The Coldest Winter Ever
by Sister Souljah
Pocket Books
$23, 337 pp.

It seems only yesterday that a fast-talking little imp named Sister Souljah (aka Lisa Williamson) was raising the hackles of talk show audiences across the land. Fronting herself as a bringer of bad tidings from the inner city, Souljah baited whites with openly hostile rhetoric that stopped just short of Farrakhan’s notorious yammering. Alas, the novelty wore off quickly and she disappeared back into the wilds of hip hop.

Now after almost a decade, she’s back, this time eschewing music for the more ambitious medium of the novel. As one might expect from a first outing, the results are mixed if not interesting.

The narration belongs to Winter, the heads-up teenage daughter of Ricky Santiaga, a big-time drug dealer. When puberty comes calling with a 34D bust and bubble booty, she’s ready to convert short skirts into long dollars, courtesy of all the neighborhood dogs sniffing around her. Embracing a "play or be played" philosophy, Winter embarks on a crusade to find a brother who can measure up to her Pops in every department above and below the belt.

They come, they go, they come again, if and only if she’s down with them. Thus, the sex scenes come off less as passion plays than business meetings — tasty pussy for you, Chanel suit for me. Thankfully, the writing is as black and down as Winter’s dream man and, when things get hot, they flame.

But as much as Williamson wants to flaunt her street cred, she just can’t help showing off some of the moves she picked up at Rutgers where she studied before rapping. She has Winter attend a hip-hop festival, sponsored by none other than Sister Souljah, who "came out the side of the stage wearing some shit she mixed and matched from the Macy’s clearance rack. People clapped for her. How is this bitch supposed to help the community when she don’t even know how to rock her shit? I checked her arm, no Rolex, not even a Timex, nothing. No weight on her neck, nothing. Her hairdo was phat but that don’t mean nothing when you don’t know how to accessorize."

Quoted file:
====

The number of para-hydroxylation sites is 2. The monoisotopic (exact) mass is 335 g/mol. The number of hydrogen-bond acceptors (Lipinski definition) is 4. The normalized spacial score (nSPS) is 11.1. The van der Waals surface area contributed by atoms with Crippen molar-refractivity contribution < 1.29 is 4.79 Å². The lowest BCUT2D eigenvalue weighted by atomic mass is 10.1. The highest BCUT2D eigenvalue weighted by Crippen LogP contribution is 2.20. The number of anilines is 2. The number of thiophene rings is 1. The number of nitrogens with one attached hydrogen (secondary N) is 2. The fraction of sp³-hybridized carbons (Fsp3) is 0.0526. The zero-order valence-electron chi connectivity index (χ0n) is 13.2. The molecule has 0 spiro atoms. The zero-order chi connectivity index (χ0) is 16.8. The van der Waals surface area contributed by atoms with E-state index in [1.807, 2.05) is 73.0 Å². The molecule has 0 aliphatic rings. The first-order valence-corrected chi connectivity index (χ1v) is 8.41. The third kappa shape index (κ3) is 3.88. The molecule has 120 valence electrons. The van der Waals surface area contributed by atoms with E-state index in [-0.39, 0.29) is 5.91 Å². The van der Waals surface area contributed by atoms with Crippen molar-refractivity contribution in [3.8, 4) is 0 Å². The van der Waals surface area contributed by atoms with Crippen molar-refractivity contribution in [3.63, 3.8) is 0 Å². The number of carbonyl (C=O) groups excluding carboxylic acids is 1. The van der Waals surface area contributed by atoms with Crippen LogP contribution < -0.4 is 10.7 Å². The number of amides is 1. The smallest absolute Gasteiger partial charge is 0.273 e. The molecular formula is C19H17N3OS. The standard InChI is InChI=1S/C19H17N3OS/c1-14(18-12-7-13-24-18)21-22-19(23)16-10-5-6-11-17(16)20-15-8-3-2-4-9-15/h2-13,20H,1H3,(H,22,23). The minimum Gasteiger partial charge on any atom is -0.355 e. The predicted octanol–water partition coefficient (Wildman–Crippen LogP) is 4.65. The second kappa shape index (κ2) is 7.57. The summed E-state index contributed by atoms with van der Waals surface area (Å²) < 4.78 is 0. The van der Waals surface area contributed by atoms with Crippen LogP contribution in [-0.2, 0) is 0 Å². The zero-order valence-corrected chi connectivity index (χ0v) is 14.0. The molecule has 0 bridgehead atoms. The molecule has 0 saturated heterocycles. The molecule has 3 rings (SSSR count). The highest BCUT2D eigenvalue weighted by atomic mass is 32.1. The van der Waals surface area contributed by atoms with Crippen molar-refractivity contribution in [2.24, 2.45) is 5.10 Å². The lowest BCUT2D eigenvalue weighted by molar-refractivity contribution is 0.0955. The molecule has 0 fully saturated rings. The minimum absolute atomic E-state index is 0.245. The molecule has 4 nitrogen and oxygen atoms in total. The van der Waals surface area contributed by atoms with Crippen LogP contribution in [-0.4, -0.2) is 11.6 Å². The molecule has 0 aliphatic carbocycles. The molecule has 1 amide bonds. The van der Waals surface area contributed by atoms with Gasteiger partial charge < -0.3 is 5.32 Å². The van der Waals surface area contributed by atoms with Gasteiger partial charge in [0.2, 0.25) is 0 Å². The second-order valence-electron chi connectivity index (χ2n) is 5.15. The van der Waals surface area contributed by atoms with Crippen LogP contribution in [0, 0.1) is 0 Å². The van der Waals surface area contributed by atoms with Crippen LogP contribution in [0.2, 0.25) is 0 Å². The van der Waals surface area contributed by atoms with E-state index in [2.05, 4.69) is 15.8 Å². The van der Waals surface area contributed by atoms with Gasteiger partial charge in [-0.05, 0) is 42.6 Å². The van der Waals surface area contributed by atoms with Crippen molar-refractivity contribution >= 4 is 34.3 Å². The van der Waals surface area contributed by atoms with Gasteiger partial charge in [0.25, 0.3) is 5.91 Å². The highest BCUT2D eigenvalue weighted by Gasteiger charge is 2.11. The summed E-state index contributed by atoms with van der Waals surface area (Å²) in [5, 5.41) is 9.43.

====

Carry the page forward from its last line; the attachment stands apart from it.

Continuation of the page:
As it turns out, Souljah becomes a major character, taking a reluctant Winter into her "crisis center" when things don’t work out with the brothers. Souljah is all about the community, while Winter is all about the Cristal.

This sort of self-reflexive nonsense could get tired lickety-split were it not for the good will that the author continually elicits from the reader. I mean, what’s a sista to do? Forsake the books for Bally her entire life? Williamson is clearly conflicted between staying "real" to the ghetto experience and individual self-realization. And she’s not afraid to rub our noses in it.

Williamson’s triumph is to flesh out the fronting without glamorizing it, à la Black Entertainment Television, or prettying it up in middle-class pastels à la Terry McMillan. Instead of preaching empowerment over nihilism outright, she leaves the reader to connect the rather obvious dots.

In one telling episode, Winter finds herself at the mansion of a heavy-hitting player called GS. After a many-splendored night that would be the pride of any hip-hop video, Winter wakes up to find her swain gone and the house feeling less than glamorous. Moments later, a casting director demands that she leave as the mansion is rented for — you guessed it — a hip-hop video shoot!

Who will read this book? Are whites still Souljah’s target, as it were? Her autobiography-cum-manifesto, No Disrespect (1994), is now a staple of Black Studies, and perhaps this book too will make the list as essential 411 reading.

Here’s hoping for hope.

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